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over voltage protection

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bejoy_ak

New Member
hi,
i am designing a project to take the output of the fuel guage and convert the analog reading to digital by using adc...i hav desgned it such a way that if input vol is 12v the ouput is 5v.(one 15k and 5.1k,output across 5.1k),nw if the input is more than 12v hw do i protect my uc frm this..can anyone suggest me a circuit...??
 

crutschow

Well-Known Member
Most Helpful Member
The µC likely already has built-in overvoltage protection on the input (typically a diode connected from the input to V+). If you check the specs, it will list a maximum input current. As long as the overvoltage current through the 15K resistor (Overvoltage - 5V) ÷ 15k) is less than that, you will be okay.

It that isn't sufficient, you could also just add an external diode from the input (anode) to the µC +5V power (cathode). The diode will then conduct when the input gets above about 5.6V.
 

Sceadwian

Banned
There's an AVR appnote for a zero crossing detector that uses a 1meg resistor to directly connect the mains HOT line to an I/O line that relys on the internal clamping resistors.
It's VERY important you check the PDF for your exact model micro controller though as not every pin is gaurunteed to have this clamp circutry.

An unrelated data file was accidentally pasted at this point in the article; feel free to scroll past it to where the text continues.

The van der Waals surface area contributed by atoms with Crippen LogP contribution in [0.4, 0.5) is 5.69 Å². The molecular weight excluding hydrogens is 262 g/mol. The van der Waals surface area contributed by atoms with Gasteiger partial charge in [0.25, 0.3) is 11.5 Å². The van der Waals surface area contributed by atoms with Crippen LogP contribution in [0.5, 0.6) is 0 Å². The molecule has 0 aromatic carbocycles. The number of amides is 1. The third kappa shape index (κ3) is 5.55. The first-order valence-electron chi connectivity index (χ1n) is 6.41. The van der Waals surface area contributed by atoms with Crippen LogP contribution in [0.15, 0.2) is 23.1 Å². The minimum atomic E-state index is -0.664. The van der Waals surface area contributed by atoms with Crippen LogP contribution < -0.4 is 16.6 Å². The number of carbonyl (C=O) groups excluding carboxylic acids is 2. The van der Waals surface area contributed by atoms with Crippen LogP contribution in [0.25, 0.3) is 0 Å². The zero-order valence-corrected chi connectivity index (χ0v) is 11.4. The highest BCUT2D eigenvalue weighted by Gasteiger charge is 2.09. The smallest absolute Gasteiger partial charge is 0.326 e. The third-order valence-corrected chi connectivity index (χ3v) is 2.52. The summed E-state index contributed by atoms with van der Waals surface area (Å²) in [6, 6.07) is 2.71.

Boncuk

New Member
Generally a Z-diode is a good idea.

However using Z-diodes for an A/D circuit you must consider losses of the input signal (even within range) resulting in false measurement, increasing with increasing input voltage.

Transil-diodes have almost no effect on the input voltage until they break through.

Boncuk
 

Mr RB

Well-Known Member
hi,
i am designing a project to take the output of the fuel guage and convert the analog reading to digital by using adc...i hav desgned it such a way that if input vol is 12v the ouput is 5v.(one 15k and 5.1k,output across 5.1k),nw if the input is more than 12v hw do i protect my uc frm this..can anyone suggest me a circuit...??
You DON'T want to clamp the voltage, that will give you an innacurate signal!

The vehicle fuel float sensor is a resistive pot, the voltage is typically 0v to 8v or so. Just use your 2 resistor voltage divider and make sure that the highest reading (fuel tank real full) is less than 5v on the output to your uc. With modern vehicles they use a regulated voltage for the fuel sensor, but most older vehicles just use the battery/alt voltage and a pot in the fuel tank.
 

crutschow

Well-Known Member
Most Helpful Member
Generally a Z-diode is a good idea.

However using Z-diodes for an A/D circuit you must consider losses of the input signal (even within range) resulting in false measurement, increasing with increasing input voltage.

Transil-diodes have almost no effect on the input voltage until they break through.
A low capacitance signal diode to +V for protection also has little effect on the input signal.
 
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